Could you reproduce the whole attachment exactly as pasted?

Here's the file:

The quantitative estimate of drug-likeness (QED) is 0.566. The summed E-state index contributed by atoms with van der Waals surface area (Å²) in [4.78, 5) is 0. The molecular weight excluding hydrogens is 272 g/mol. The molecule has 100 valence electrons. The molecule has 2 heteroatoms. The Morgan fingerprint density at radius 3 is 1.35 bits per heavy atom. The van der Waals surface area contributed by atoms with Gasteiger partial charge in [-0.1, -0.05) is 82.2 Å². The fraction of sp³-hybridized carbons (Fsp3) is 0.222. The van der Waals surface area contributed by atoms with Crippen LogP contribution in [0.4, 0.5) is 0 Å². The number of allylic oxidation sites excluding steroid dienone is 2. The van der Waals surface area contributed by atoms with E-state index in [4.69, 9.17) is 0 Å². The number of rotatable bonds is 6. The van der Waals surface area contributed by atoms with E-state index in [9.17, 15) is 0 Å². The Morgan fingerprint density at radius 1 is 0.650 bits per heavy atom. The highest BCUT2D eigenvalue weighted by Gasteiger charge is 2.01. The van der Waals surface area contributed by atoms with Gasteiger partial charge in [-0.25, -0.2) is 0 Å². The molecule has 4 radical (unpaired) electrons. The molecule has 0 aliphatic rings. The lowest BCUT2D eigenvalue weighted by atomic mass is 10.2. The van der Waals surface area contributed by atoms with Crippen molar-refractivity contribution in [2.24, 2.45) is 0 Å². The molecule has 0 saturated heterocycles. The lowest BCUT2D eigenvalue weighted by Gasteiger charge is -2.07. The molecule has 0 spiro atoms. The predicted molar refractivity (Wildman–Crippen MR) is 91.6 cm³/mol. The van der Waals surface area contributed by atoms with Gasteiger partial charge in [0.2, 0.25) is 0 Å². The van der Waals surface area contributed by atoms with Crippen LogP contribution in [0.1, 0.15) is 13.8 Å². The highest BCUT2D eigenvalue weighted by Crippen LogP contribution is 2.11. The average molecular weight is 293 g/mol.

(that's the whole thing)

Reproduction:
The quantitative estimate of drug-likeness (QED) is 0.566. The summed E-state index contributed by atoms with van der Waals surface area (Å²) in [4.78, 5) is 0. The molecular weight excluding hydrogens is 272 g/mol. The molecule has 100 valence electrons. The molecule has 2 heteroatoms. The Morgan fingerprint density at radius 3 is 1.35 bits per heavy atom. The van der Waals surface area contributed by atoms with Gasteiger partial charge in [-0.1, -0.05) is 82.2 Å². The fraction of sp³-hybridized carbons (Fsp3) is 0.222. The van der Waals surface area contributed by atoms with Crippen LogP contribution in [0.4, 0.5) is 0 Å². The number of allylic oxidation sites excluding steroid dienone is 2. The van der Waals surface area contributed by atoms with E-state index in [4.69, 9.17) is 0 Å². The number of rotatable bonds is 6. The van der Waals surface area contributed by atoms with E-state index in [9.17, 15) is 0 Å². The Morgan fingerprint density at radius 1 is 0.650 bits per heavy atom. The highest BCUT2D eigenvalue weighted by Gasteiger charge is 2.01. The van der Waals surface area contributed by atoms with Gasteiger partial charge in [-0.25, -0.2) is 0 Å². The molecule has 4 radical (unpaired) electrons. The molecule has 0 aliphatic rings. The lowest BCUT2D eigenvalue weighted by atomic mass is 10.2. The van der Waals surface area contributed by atoms with Crippen molar-refractivity contribution in [2.24, 2.45) is 0 Å². The molecule has 0 saturated heterocycles. The lowest BCUT2D eigenvalue weighted by Gasteiger charge is -2.07. The molecule has 0 spiro atoms. The predicted molar refractivity (Wildman–Crippen MR) is 91.6 cm³/mol. The van der Waals surface area contributed by atoms with Gasteiger partial charge in [0.2, 0.25) is 0 Å². The van der Waals surface area contributed by atoms with Crippen LogP contribution in [0.1, 0.15) is 13.8 Å². The highest BCUT2D eigenvalue weighted by Crippen LogP contribution is 2.11. The average molecular weight is 293 g/mol.